>> My relationship with this gentleman is outstanding.>> President Donald Trump lunching with Senate Republican Leader Mitch McConnell on Monday, hoping to patch up their prickly relationship and get together on their one overriding goal, tax reform. I'm Andy Sullivan in Washington, where Trump is trying a new tack with McConnell, one of his top frenemies in Washington.
They're breaking bread rather than breaking the Internet. Trump's been hurling insults at McConnell on Twitter since this summer, when their long-promised effort to repeal Obamacare fell apart in the Senate. McConnell responding that Trump suffer from excessive expectations. The taunts widening a GOP split between grassroots populus and party leaders who, so far, have been unable to get any major legislation through Congress.
>> We've been friends and acquaintances for a long time.>> The two proclaiming their unity at a Rose Garden press conference, saying that, despite their public spat, they now talk frequently as they try to overhaul America's 70,000-page tax code before the end of the year.>> We are together, totally, on this agenda to move America forward.
>> But to get there, they first need to get past a major make-or-break vote in the Senate this week that will determine whether Republicans can pass their tax overhaul without any help from the Democrats. And it's not clear whether McConnell will be able to round up the votes.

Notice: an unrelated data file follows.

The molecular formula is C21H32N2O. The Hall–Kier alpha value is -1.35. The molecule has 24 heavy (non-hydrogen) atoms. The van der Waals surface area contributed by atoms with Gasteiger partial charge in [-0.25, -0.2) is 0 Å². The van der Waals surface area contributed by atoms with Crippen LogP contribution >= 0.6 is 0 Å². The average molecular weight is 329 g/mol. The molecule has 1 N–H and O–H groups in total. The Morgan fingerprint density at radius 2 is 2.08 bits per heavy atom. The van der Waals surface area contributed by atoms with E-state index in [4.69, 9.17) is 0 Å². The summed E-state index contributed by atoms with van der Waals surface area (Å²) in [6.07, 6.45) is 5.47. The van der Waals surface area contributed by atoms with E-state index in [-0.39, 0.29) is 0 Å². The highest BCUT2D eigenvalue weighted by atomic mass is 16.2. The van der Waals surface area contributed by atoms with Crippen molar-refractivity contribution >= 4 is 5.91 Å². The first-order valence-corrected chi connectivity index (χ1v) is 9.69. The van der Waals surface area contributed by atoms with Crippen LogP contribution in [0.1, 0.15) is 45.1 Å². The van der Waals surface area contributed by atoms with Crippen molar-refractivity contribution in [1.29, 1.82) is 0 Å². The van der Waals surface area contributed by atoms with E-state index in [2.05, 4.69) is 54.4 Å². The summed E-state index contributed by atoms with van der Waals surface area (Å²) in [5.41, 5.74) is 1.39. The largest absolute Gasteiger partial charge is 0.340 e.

A truce between these two could go a long way. McConnell can't afford to lose more than 2 votes from his 52 Republicans. But Trump's been kindling feuds with many of them, taking aim at Tennessee Republican Bob Corker, who has likened the White House to a daycare center, and Arizona Senator John McCain, who helped kill the health care bill earlier this year.
Trump inviting Kentucky Senator Rand Paul out to the golf course over the weekend to try and win him over.>> Maybe, with the exception of a few, I have a fantastic relationship with the people in the Senate.>> Trump pushing more onto Congress' plate last week. Lawmakers likely will have to weigh in after the president scaled back Obamacare payments and decertified the Iran deal.
Spending issues will surface in the coming months as well, making it harder to keep the focus on taxes. With so many question marks, Trump and McConnell need to be pulling in the same direction on tax reform. They're both acutely aware that failure could lead to a heavy toll in next year's midterm elections.
It's safe to say that the impulsive Trump and the cautious McConnell will never be best buddies. But at least now they appear to be recognizing that they're on the same team.>>